Canada considers imposing new import tariffs on Chinese EVs

Canada is seeking public opinion on whether it should join the United States and Europe in imposing new tariffs on Chinese-made electric vehicles.

On July 2, Ottawa will start a 30-day consultation period on potential policy responses “to protect Canada’s auto workers and its growing EV industry” and “prevent trade diversion resulting from recent action taken by Canadian trading partners”, its finance ministry announced on Monday.

Canada’s auto sector faces “unfair competition from China’s intentional, state-directed policy of overcapacity and lack of rigorous labour and environmental standards”, the ministry said.

Announcing the plan on Monday in Vaughan, Ontario, Deputy Prime Minister and Finance Minister Chrystia Freeland said options included tariffs on Chinese EV imports, investment restrictions, and adjustments to federal incentives for electric vehicles, noting that “nothing is ruled out”.

The move comes amid pressure from domestic automakers to increase tariffs to protect jobs. Last week, the premier of Ontario, Canada’s most populous province and primary car manufacturing hub, urged Ottawa to impose tariffs of at least 100 per cent on Chinese-made EVs.



Chinese-made electric vehicles face additional EU import tariffs of up to 38%

Chinese-made electric vehicles face additional EU import tariffs of up to 38%

Canada has been coordinating with its allies since several of them made similar actions only weeks ago. In mid-May, despite extremely low imports, Washington announced a tariff increase on Chinese EVs from 27.5 per cent to 102.5 per cent, along with increased tariffs for lithium-ion batteries and other clean energy products produced in China like solar cells.

Brussels said this month that it would impose provisional tariffs of between 17.4 per cent and 38.1 per cent on Chinese-made EVs, on top of the EU standard of 10 per cent tariff on all EV imports.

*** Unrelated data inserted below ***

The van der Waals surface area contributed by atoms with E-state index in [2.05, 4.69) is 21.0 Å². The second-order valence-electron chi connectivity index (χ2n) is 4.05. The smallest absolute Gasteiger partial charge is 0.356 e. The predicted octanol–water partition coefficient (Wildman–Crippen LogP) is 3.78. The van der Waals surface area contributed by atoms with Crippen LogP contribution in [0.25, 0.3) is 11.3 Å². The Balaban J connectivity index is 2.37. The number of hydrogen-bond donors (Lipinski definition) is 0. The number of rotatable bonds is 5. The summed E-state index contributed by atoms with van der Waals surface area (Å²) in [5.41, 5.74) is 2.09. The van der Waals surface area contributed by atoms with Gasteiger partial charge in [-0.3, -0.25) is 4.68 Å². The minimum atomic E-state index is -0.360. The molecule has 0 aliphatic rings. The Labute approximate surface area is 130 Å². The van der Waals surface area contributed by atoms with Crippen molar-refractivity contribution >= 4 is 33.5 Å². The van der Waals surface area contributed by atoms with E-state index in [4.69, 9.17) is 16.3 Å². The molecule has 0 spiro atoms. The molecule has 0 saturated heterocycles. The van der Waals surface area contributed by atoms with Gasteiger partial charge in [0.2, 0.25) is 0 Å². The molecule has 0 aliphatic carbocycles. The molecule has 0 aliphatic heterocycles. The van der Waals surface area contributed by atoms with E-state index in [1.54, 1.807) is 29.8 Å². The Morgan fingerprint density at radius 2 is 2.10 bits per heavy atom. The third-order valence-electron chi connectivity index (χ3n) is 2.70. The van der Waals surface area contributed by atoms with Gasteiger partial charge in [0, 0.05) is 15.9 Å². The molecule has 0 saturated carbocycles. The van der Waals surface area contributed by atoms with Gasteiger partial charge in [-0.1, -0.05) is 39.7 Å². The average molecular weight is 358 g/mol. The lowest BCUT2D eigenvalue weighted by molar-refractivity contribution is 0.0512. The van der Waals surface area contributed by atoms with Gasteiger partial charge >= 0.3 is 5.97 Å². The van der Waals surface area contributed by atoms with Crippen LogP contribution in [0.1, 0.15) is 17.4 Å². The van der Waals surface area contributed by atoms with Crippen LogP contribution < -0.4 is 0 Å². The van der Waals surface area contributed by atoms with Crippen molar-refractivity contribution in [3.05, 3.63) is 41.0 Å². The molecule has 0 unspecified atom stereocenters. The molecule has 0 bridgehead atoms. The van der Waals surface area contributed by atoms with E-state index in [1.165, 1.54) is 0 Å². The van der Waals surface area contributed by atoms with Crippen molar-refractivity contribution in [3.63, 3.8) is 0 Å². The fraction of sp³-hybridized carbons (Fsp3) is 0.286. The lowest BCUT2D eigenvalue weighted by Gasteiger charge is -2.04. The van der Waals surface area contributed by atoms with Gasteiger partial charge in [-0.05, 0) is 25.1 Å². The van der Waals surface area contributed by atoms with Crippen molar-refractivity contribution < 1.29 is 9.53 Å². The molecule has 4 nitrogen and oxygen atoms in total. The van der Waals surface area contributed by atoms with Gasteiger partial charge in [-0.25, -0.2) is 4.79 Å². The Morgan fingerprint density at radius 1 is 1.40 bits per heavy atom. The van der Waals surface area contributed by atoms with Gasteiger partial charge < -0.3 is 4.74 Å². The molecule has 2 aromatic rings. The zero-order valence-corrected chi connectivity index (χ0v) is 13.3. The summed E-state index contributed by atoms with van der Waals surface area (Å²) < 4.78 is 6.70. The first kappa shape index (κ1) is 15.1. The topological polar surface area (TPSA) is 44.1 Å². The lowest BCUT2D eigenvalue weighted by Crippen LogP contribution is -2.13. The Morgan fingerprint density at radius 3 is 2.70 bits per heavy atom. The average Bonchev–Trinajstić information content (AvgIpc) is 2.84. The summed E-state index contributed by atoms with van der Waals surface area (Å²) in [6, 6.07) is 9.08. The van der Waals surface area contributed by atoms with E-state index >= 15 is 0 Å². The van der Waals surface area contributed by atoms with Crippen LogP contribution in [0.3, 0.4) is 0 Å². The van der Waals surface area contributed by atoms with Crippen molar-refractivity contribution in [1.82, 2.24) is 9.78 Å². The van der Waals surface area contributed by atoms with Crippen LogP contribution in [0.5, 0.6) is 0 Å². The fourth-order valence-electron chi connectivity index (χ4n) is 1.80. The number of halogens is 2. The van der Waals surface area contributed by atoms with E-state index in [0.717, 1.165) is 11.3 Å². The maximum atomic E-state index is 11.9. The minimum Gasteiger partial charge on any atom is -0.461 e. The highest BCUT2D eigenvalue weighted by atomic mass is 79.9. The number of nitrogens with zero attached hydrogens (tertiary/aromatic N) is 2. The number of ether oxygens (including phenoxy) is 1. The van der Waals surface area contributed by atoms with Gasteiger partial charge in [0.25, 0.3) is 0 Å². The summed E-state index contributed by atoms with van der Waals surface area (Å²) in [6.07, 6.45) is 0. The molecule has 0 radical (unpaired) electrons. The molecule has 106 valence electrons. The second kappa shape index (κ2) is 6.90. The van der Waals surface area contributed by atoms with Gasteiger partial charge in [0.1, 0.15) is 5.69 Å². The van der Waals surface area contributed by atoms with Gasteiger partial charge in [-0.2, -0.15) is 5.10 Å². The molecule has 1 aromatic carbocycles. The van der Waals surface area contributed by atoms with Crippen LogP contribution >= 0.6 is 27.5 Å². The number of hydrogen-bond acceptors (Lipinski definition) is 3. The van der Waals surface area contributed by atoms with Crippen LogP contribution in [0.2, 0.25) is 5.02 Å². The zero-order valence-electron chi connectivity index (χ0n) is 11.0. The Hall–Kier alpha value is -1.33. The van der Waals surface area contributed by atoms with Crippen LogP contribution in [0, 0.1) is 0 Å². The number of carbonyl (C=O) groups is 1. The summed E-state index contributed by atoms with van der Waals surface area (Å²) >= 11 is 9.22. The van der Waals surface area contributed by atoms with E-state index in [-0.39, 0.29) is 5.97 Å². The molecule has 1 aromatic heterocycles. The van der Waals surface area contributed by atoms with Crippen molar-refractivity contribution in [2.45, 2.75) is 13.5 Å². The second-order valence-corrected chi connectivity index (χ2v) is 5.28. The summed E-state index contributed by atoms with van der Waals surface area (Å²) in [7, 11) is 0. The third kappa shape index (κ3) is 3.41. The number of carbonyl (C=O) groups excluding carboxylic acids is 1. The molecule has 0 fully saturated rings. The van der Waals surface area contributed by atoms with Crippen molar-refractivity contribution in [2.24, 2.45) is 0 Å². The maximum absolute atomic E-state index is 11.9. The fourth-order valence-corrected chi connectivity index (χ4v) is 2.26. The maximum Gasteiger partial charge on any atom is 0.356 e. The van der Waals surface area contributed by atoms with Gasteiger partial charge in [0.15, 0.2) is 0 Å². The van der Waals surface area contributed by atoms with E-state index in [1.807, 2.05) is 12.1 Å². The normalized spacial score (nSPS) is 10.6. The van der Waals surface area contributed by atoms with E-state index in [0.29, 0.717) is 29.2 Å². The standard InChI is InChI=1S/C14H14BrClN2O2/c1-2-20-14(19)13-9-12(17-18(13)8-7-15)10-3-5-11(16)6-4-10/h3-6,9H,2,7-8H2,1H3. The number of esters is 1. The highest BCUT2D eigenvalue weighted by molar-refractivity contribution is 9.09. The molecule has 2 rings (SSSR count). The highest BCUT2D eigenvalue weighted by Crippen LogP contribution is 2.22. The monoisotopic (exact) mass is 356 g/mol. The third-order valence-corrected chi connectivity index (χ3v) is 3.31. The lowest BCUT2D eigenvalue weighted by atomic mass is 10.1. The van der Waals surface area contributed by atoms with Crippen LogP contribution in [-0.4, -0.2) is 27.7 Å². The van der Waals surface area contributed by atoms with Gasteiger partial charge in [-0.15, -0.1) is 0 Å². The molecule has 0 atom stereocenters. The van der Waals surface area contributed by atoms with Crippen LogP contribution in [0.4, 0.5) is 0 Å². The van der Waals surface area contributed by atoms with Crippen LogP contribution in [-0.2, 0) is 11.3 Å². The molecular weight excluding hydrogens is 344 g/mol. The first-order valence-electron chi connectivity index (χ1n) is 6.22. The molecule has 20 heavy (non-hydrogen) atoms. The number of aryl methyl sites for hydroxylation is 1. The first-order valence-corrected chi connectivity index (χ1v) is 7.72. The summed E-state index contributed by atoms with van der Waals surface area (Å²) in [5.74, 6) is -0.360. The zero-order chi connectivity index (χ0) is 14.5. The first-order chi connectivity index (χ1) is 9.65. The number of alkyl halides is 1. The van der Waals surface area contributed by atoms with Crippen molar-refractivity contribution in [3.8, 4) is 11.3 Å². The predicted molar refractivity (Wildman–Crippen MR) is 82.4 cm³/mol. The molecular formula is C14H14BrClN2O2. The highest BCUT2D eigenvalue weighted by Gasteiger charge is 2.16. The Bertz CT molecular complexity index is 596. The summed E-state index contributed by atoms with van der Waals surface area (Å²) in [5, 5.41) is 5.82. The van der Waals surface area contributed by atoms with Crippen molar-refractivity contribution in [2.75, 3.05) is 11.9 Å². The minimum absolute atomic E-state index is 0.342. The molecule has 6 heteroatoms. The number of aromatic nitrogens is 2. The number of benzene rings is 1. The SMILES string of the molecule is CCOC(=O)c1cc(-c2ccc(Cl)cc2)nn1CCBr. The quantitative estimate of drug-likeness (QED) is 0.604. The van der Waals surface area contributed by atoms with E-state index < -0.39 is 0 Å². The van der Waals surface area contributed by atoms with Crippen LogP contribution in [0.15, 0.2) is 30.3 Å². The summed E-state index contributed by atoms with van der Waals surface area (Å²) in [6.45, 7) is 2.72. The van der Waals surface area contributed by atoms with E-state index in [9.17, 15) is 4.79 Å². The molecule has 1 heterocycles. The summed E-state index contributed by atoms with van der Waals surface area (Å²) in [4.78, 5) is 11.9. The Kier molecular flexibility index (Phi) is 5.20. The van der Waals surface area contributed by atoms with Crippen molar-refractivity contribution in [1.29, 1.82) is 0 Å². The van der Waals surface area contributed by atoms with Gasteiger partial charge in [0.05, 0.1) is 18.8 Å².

Canada already imposes a small tariff of about 6 per cent on Chinese vehicles, and most of Canada’s EV imports from China are Tesla vehicles produced from its Shanghai factory, not from Chinese domestic vehicle makers. But Canadian automakers sounded alarm bells after data from the first four months of 2024 showed a year-on-year increase of over 1,200 per cent in the Canadian dollar value of imports of Chinese EVs.

And with a review of Canada’s free trade agreement with Mexico and the US coming up in 2026, business groups have been urging Ottawa to prevent Canada from being perceived as a side door for inexpensive Chinese goods into North America.

China currently dominates the EV industry. In 2021, almost 80 per cent of all lithium-ion batteries for EVs worldwide originated from China, and the International Energy Agency says nearly 60 per cent of global EV sales as of 2023 are Chinese-made.

Canadian Minister of Finance Chrystia Freeland announced the 30-day consultation period on potential tariffs. Photo: Reuters

Beijing has consistently rejected assessments of its overcapacity. In response to new tariffs announced by Europe this month, the Chinese foreign ministry said such action “violates market economy principles and international trade rules”.

Days after the European Union action, Beijing announced an anti-dumping investigation into certain pork products from the EU.

Canadian Prime Minister Justin Trudeau’s government has moved cautiously towards increasing tariffs on China, which ranks behind only the US as Canada’s second-largest trading partner. And Canada needs affordable EV options to meet its goal of phasing out sales of certain gasoline-powered vehicles by 2035.

Some Canadian environmental groups have opposed increased tariffs, fearing they will raise prices and hinder consumer adoption of cleaner technology.



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